Emily McCoy, RLA, ASLA | Andropogon Associates : Preserving & Retrofitting Cultural Resources for Tomorrow: A Look at Adaptive Management of 2 Historic Psychiatric Hospitals

After the de-institutionalization of America’s psychiatric system, many historic facilities built during the Dix and Kirkbride-era of social reform in the mid-1800’s were decommissioned, abandoned and/or sold for adaptive reuse. Many local and state governments have struggled with how to economically sustain these facilities for public good, while maintaining their unique cultural and natural stories. This presentation will look at 2 successful case studies with two very different approaches to adaptive management of these campuses- Richardson Olmsted Complex in Buffalo, NY and St. Elizabeths West Campus in Washington, DC.

The new design for the Richardson Center Corporation enhances and transforms the Richardson Olmsted Complex, a National Historic Landmark, to serve as an important new civic space that provides access to a new hotel, conference center, and architecture center within the City of Buffalo. 

The redevelopment of St. Elizabeths West Campus, under the guidance of the General Services Administration (GSA), involved the rehabilitation of a historic campus to house new offices for various federal agencies in southeast Washington, D.C., including historic rehabilitation and green infrastructure to support the upgraded campus.

with Clymer Cease, FAIA, moderator

William Eubanks, FASLA, LEED AP | Urban Edge Studio of SW+ : Urban Farm: The Medical University of South Carolina Urban Farm

The Medical University of South Carolina created a half acre urban farm in the heart of their urban campus in Charleston, South Carolina. This farm has had a transformative effect on the MUSC and the City of Charleston and has impacted the lives of employees, students, patients, and families. The urban farm is a place where people can learn to grow their own food and understand the benefits of eating healthy, fresh food. This case study will explore how the project came into being and how it it used today. The case study will also touch on the nearby Medicinal Garden, adjacent to the Drug Discovery Building, as a companion project to the Urban Farm. Both projects address the role of healthy food in creating a healthy community.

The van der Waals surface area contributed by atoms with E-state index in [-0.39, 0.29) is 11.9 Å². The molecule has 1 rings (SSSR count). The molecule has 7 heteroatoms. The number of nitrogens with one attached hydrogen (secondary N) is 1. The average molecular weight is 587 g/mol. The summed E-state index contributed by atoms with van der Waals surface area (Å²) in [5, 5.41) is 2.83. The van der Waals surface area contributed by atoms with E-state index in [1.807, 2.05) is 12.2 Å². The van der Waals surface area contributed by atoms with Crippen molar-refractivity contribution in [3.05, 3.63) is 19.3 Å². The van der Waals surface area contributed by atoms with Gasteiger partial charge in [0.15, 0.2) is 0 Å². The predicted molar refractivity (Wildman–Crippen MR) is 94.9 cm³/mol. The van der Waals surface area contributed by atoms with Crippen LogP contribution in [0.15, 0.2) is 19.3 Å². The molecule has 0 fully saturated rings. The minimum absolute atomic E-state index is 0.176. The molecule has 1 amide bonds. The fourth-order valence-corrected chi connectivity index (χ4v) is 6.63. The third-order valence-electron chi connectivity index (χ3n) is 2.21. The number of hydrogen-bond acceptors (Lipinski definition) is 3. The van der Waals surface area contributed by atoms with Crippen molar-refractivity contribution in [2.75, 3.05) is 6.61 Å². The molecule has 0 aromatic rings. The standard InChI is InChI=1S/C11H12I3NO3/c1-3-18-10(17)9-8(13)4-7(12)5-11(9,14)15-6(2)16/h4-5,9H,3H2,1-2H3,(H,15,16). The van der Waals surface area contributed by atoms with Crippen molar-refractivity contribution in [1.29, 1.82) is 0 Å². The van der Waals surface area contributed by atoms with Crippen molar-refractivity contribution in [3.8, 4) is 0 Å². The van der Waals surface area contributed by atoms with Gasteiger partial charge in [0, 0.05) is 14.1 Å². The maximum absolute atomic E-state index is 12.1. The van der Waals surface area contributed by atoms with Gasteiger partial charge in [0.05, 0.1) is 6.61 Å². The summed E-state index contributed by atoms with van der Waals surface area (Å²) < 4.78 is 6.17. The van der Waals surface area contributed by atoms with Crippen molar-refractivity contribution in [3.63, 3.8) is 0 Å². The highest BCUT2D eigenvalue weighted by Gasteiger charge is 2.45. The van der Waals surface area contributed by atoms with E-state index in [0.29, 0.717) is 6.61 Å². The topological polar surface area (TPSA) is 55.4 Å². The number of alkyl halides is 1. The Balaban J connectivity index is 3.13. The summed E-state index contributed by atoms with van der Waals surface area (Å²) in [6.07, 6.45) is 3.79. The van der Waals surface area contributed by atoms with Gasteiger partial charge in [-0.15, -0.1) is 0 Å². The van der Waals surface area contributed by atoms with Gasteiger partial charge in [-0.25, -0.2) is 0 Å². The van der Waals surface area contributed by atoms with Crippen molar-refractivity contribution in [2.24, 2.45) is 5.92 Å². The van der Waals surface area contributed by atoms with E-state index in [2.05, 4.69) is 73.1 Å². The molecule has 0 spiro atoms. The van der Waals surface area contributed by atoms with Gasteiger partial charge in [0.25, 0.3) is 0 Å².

Patty West, PLA | Andropogon Associates Bartram’s Mile: The New, Old Waterfront is Still Working

Left over, post-industrial waterfronts represent a significant opportunity to reclaim large tracts of open space in typically under-served areas, re-establish connections back to urban waterfronts and re-define what the waterfront means to our cities as we move away from a manufacturing-based economy in many of our older cities and towns.

Large portions of Philadelphia’s waterfront had been heavily used for decades; modified for specific purposes and then left sitting derelict with the residue of former use still in the soil and water.  In this case, also adjacent to low-income housing projects and poor neighborhoods which more often than not,  bear the brunt of living next to environmental contamination and then typically get pushed out once the area is cleaned up and desirable again.

The Bartram’s Mile project is currently in construction after three years of community outreach/engagement, multi-agency coordination, fundraising, planning/design and a significant clean-up effort, all of which are still ongoing. It represents the first phase of transitioning over a mile stretch of waterfront adjacent to downtown and lays the groundwork for connecting and transforming an area that has been neglected and considered dangerous for years.

Conference Committee:

Principal, ClarkNexsen

Senior VP, Director of Design Studio, STEWART

Robin Abrams, Ph.D., FAIA, ASLA
Head, School of Architecture
NC State University College of Design

Elizabeth Alley, AICP
Urban Designer + Planner

Gene Bressler, FASLA
Head, Department of Landscape Architecture
NC State University College of Design

David Diaz
President & CEO, Downtown Raleigh Alliance

Sean Dolle
President, Grounded Engineering

Daniel Douglas, AICP
Senior Planner, Benchmark Planning

Lisa Esterrich, PLA
Landscape Architect, RATIO Architects

George Hallowell, Ph.D., AIA
Adjunct Professor
NC State University College of Design

Daniel Howe, FASLA, AICP
Adjunct Professor, Department of Landscape Architecture
NC State University College of Design

Robby Layton, FASLA
PhD Student, NC State University College of Design
Principal, Design Concepts

Paul Lipchak, AIA, AICP, LEED AP
Project Architect, RATIO Architects

Roula Qubain, AIA, LEED AP
Senior Associate, Moseley Architects

Graham Smith, ASLA
Principal, DHM Design

Michael Stevenson, FAIA

Rodney Swink, FASLA, PLA
Senior Associate for Planning and Development, PlaceEconomics
Adjunct Professor, Department of Landscape Architecture
NC State University College of Design

Ex officio

Interim Dean Art Rice, FCELA
NC State University College of Design

Ken Bowers, AICP
City Planning Director, City of Raleigh


Assistant Dean for External Relations
NC State University College of Design

Event and Program Specialist
NC State University College of Design